• Looks like they went for better performance at high ISOs, which makes sense considering the target audience is people shooting action that have to accommodate fast shutter speeds. I don’t imagine many people are putting these on tripods and shooting landscapes at ISO 100 with these.

  • Aldo

    One thing is for sure… people have no idea what they really want in a camera.

    • Perfectly stated.

    • TO-DOUG

      There are 7.4 billion people on this planet. Could you be more specific? That is, are you talking about all of those people? Or maybe you mean all photographers? Or possibly just those who use advanced cameras? Or could people just mean you?

      • Duncan Dimanche

        hahha well put To-doug

    • Fox sweN Lies

      BS. people DO know what they want, they buy, plan on keeping it a long time or sell it and get the latest one. I already have what I want and happy as all sheet for my primary subject matter using Nikon FF. The newer ones are not that much better then the model I decided to be plenty good enough. Also I got an ‘older’ gen at pretty good price. IMHO Small incremental increases are the new norm at this point in the game.

  • sickheadache

    All dez computations …my head hurts.. I need to lie down, I really got a sick headache coming on..Frank…More Vodka.

  • catinhat

    They are all good IQ wise. Hardly makes any difference anymore, it is all about other features and personal preferences now. And about good glass.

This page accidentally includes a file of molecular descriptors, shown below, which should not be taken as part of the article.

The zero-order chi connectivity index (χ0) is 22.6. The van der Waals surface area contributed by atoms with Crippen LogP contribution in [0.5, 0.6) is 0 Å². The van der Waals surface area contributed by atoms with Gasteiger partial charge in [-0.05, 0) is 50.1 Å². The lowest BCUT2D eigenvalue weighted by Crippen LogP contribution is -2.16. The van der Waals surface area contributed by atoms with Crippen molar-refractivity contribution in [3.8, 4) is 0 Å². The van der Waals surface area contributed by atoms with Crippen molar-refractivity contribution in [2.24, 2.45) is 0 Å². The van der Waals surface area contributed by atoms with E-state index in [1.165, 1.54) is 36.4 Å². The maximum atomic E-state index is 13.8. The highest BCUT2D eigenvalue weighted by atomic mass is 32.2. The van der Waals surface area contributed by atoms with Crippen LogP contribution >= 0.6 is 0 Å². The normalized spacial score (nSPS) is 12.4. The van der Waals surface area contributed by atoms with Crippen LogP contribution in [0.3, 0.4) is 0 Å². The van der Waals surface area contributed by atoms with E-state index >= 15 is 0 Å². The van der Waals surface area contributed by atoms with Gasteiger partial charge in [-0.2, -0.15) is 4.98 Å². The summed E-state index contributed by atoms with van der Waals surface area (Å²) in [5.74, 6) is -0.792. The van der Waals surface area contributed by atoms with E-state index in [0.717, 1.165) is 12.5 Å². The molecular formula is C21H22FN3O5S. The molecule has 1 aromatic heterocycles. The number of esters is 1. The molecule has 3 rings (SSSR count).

• Lindayzz

    couple of things you can take form these “tests” that are so lets say random summer weather in UK… 1) D5 is no sunshine – there is been lot of compromises to back up that “3million iso” – “thx” nikon we really needed that 3 million; 2) these tests must conclude on a good note, even thou their own metedology hows avarage at best – they will prais a product no matter what – because they are kind of paid – they are not paid, but if they start to give out negative or mediocre reviews, then manufacturers wont send them products to review next time – so they will be jobless – so kind of paid after all; 3) there is so many variables in these tests that no metodology can determine what camera is better at all… one thing I am disapointed about all these tests D5 in 2016 – is that none of these test do not provide any realistic measurement even for one metric – lets say only ISO – this table all over the place – D800 better than D750; 1D mark II on a 5DSR level D5 like 25% worse than D4S… I stopped there… you know what – I will be better of to just walk in store, hold in hands few cameras and ask a sales person (a 19 year old underpaid dlsr noob) what he thinks I should take

  • Tommy Brown

    I like my D4s. Its is good to me. My test are the results after settings are in place. So many test, so little time…stop the madness! lol

  • Brett A. Wheeler

    ??? The D5 spanks both Canon and Sony’s flagship cameras in almost every category but it’s not good enough… reminds me of the 1980s when Bill Walsh used to berate the 49ers if they only won by two touchdowns.

  • MattfromNikon

    Great results and on par with the scores from DPreview, Imaging Resource and even also DXOMark to some extent.
    Senscore and the PhD team does a fantastic job.
    The ISO performance list makes actually a lot of sense in terms of high ISO print quality at any reproduction size.
    The Nikon pro bodies have the best high ISO print quality performance
    and the top-8 list is as follows:
    1. D4S
    2. Df
    3. D4
    4. D3S
    5. D5
    6. D810
    7. D800E
    8. D800